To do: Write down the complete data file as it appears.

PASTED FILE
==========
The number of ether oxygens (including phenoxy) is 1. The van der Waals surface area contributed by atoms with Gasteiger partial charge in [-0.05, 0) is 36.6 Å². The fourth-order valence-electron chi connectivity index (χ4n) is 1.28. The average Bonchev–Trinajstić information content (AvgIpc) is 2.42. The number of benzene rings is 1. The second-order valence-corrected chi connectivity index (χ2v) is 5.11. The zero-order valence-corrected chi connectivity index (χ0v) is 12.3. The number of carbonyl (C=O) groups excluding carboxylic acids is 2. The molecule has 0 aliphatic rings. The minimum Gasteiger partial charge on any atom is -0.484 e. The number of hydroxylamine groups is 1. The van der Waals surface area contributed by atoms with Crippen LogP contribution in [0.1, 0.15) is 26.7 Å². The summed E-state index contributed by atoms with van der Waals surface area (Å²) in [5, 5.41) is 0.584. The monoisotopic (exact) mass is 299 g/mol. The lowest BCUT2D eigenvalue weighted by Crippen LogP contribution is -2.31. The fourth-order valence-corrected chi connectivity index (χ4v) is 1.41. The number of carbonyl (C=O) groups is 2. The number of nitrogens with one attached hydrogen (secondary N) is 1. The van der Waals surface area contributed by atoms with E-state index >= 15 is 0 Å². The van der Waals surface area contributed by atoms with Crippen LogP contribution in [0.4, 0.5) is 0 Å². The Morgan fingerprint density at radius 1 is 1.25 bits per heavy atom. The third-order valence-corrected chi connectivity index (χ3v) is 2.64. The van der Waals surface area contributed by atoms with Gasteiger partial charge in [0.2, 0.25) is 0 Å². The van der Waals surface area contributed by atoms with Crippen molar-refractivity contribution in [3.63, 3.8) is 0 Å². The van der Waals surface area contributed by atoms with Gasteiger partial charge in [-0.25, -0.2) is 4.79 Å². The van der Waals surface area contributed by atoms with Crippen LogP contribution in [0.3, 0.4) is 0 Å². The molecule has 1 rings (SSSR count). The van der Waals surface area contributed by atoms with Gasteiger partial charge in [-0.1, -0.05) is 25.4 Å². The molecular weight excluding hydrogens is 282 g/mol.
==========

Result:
The number of ether oxygens (including phenoxy) is 1. The van der Waals surface area contributed by atoms with Gasteiger partial charge in [-0.05, 0) is 36.6 Å². The fourth-order valence-electron chi connectivity index (χ4n) is 1.28. The average Bonchev–Trinajstić information content (AvgIpc) is 2.42. The number of benzene rings is 1. The second-order valence-corrected chi connectivity index (χ2v) is 5.11. The zero-order valence-corrected chi connectivity index (χ0v) is 12.3. The number of carbonyl (C=O) groups excluding carboxylic acids is 2. The molecule has 0 aliphatic rings. The minimum Gasteiger partial charge on any atom is -0.484 e. The number of hydroxylamine groups is 1. The van der Waals surface area contributed by atoms with Crippen LogP contribution in [0.1, 0.15) is 26.7 Å². The summed E-state index contributed by atoms with van der Waals surface area (Å²) in [5, 5.41) is 0.584. The monoisotopic (exact) mass is 299 g/mol. The lowest BCUT2D eigenvalue weighted by Crippen LogP contribution is -2.31. The fourth-order valence-corrected chi connectivity index (χ4v) is 1.41. The number of carbonyl (C=O) groups is 2. The number of nitrogens with one attached hydrogen (secondary N) is 1. The van der Waals surface area contributed by atoms with E-state index >= 15 is 0 Å². The van der Waals surface area contributed by atoms with Crippen LogP contribution in [0.4, 0.5) is 0 Å². The Morgan fingerprint density at radius 1 is 1.25 bits per heavy atom. The third-order valence-corrected chi connectivity index (χ3v) is 2.64. The van der Waals surface area contributed by atoms with Gasteiger partial charge in [0.2, 0.25) is 0 Å². The van der Waals surface area contributed by atoms with Crippen molar-refractivity contribution in [3.63, 3.8) is 0 Å². The van der Waals surface area contributed by atoms with Gasteiger partial charge in [-0.25, -0.2) is 4.79 Å². The van der Waals surface area contributed by atoms with Crippen LogP contribution in [0.3, 0.4) is 0 Å². The molecule has 1 rings (SSSR count). The van der Waals surface area contributed by atoms with Gasteiger partial charge in [-0.1, -0.05) is 25.4 Å². The molecular weight excluding hydrogens is 282 g/mol.